Money Talks: Must-Read Stories About Money and Politics

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Welcome to this week’s roundup (Jan. 28- Feb. 3, 2015) of must-read stories in the world of money and politics. Check back on Tuesday afternoons for more on the ever-increasing influence of the super-rich on American government. In the comments section below, we’d love to hear your thoughts on these stories and any we may have missed.

 

red-quotation-50I try to squeeze all the juice out of the orange that I can.”

— New Jersey Governor Chris Christie, on taking advantage of perks like celebrity access and free luxury travel — habits The New York Times says have “raised eyebrows.”

 

red-quotation-50The dollar figures involved are small — contributions in the four figures — but they’re symbolic in these early days as candidates vie to claim big-dollar donors and squeeze potential rivals out of the race by convincing them that the most sought-after sources of funding are already locked up.”

— Center for Responsive Politics’ Russ Choma, explaining the significance of several key donations to Sens. Rand Paul (R-KY) and Marco Rubio (R-FL).

 

red-quotation-50The Republican’s Keystone XL obsession is about one thing and one thing only — a direct payback to Big Oil, specifically to the Koch brothers.”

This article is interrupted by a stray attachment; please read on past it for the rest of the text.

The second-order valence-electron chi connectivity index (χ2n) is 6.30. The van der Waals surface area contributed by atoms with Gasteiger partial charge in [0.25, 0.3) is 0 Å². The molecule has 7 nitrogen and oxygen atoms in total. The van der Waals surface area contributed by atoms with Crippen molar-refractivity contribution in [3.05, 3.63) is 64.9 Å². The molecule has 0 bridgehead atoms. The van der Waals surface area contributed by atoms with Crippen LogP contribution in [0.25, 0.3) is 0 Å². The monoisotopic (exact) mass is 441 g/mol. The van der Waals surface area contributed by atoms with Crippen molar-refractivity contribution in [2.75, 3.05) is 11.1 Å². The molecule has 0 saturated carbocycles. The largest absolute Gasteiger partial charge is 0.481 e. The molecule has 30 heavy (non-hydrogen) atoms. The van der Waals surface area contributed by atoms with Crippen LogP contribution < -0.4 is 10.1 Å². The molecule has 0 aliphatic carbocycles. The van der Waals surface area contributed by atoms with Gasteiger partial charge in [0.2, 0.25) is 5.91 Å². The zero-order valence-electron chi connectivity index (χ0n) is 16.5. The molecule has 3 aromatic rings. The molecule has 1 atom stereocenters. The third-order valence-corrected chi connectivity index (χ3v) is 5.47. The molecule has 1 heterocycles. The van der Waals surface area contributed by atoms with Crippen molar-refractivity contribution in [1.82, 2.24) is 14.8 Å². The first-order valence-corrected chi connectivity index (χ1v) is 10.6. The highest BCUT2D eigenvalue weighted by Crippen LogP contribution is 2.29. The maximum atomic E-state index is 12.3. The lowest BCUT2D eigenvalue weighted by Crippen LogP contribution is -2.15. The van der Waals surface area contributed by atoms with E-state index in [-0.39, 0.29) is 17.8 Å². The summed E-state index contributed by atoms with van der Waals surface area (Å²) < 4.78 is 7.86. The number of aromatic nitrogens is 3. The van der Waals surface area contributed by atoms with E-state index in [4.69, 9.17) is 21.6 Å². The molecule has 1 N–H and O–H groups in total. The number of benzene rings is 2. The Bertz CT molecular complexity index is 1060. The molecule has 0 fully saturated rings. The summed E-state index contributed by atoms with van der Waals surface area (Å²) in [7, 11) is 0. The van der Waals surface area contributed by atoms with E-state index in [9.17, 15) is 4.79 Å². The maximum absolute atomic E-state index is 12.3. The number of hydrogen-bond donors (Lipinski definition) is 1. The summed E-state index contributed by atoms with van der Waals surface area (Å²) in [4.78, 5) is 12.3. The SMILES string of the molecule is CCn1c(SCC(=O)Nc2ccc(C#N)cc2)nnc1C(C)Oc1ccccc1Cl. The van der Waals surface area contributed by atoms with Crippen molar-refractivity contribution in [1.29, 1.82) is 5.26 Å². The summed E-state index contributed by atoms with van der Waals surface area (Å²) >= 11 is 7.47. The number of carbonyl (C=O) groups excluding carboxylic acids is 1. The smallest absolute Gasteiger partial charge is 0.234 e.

— Elijah Zarlin, Senior Campaign Manager at CREDO, in The New Republic.

 

red-quotation-50Senators who voted for the pipeline project to go forward have received, on average, seven times more money for their campaigns and leadership PACs from the oil and gas industry than those who voted against.”

— A Center for Responsive Politics analysis, which also found that senators who voted against the bill received seven times more from environmental interests than the senators who voted for it — although the environmental giving was on a much smaller scale.

 

red-quotation-50If I can only afford to give $10, and my neighbor can afford to give $1,000, $10,000, or $1,000,000, my neighbor’s power of influence is vastly magnified while mine is barely a whisper. Money is not speech. Money is a microphone.”

— Cherine Bauer, in one of 32,000 public comments submitted to the Federal Election Commission regarding rule changes in the wake of McCutcheon v. FEC.

 

red-quotation-50Those 195 individuals have only one vote each, but does anyone believe that their combined expenditure of over $600 million does not give them disproportionate influence on the politicians they have supported?”

— The New York Review of Books’ David Cole on how Citizens United has destroyed the concept of “one, person, one vote.”

 

red-quotation-50Amount the beverage industry spent lobbying against the tax for every vote cast against the initiative : $238.”

Harper’s, breaking down the beverage industry’s campaign against a one-cent soda tax in Berkeley, CA last year. Despite the efforts, the tax passed.

Katie Rose Quandt reports and produces for BillMoyers.com. She was previously a senior fellow at Mother Jones and has written for America, In These Times and Solitary Watch. Follow her on Twitter: @katierosequandt.

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